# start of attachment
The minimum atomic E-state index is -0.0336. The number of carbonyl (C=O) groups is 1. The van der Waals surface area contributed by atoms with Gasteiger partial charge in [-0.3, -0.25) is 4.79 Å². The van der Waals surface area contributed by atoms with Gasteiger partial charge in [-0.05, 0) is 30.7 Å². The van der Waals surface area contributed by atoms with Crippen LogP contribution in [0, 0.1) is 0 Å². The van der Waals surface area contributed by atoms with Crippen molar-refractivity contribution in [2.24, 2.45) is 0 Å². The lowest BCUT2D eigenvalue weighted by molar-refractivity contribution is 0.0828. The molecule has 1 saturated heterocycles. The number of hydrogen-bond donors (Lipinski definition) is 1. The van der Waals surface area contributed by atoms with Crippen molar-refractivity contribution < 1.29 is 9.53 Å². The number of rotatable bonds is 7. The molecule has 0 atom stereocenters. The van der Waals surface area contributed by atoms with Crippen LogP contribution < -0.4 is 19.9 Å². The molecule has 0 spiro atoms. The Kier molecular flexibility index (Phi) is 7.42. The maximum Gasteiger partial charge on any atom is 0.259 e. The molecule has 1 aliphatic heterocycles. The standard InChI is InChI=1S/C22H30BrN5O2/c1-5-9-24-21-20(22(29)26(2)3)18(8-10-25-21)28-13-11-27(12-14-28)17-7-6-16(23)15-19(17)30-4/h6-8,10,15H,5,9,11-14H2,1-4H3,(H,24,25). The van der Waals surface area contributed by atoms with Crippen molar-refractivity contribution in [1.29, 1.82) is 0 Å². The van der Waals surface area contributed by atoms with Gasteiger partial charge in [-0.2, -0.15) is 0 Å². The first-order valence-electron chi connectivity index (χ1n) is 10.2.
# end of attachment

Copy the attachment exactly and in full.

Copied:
The minimum atomic E-state index is -0.0336. The number of carbonyl (C=O) groups is 1. The van der Waals surface area contributed by atoms with Gasteiger partial charge in [-0.3, -0.25) is 4.79 Å². The van der Waals surface area contributed by atoms with Gasteiger partial charge in [-0.05, 0) is 30.7 Å². The van der Waals surface area contributed by atoms with Crippen LogP contribution in [0, 0.1) is 0 Å². The van der Waals surface area contributed by atoms with Crippen molar-refractivity contribution in [2.24, 2.45) is 0 Å². The lowest BCUT2D eigenvalue weighted by molar-refractivity contribution is 0.0828. The molecule has 1 saturated heterocycles. The number of hydrogen-bond donors (Lipinski definition) is 1. The van der Waals surface area contributed by atoms with Crippen molar-refractivity contribution < 1.29 is 9.53 Å². The number of rotatable bonds is 7. The molecule has 0 atom stereocenters. The van der Waals surface area contributed by atoms with Crippen LogP contribution < -0.4 is 19.9 Å². The molecule has 0 spiro atoms. The Kier molecular flexibility index (Phi) is 7.42. The maximum Gasteiger partial charge on any atom is 0.259 e. The molecule has 1 aliphatic heterocycles. The standard InChI is InChI=1S/C22H30BrN5O2/c1-5-9-24-21-20(22(29)26(2)3)18(8-10-25-21)28-13-11-27(12-14-28)17-7-6-16(23)15-19(17)30-4/h6-8,10,15H,5,9,11-14H2,1-4H3,(H,24,25). The van der Waals surface area contributed by atoms with Crippen molar-refractivity contribution in [1.29, 1.82) is 0 Å². The van der Waals surface area contributed by atoms with Gasteiger partial charge in [-0.2, -0.15) is 0 Å². The first-order valence-electron chi connectivity index (χ1n) is 10.2.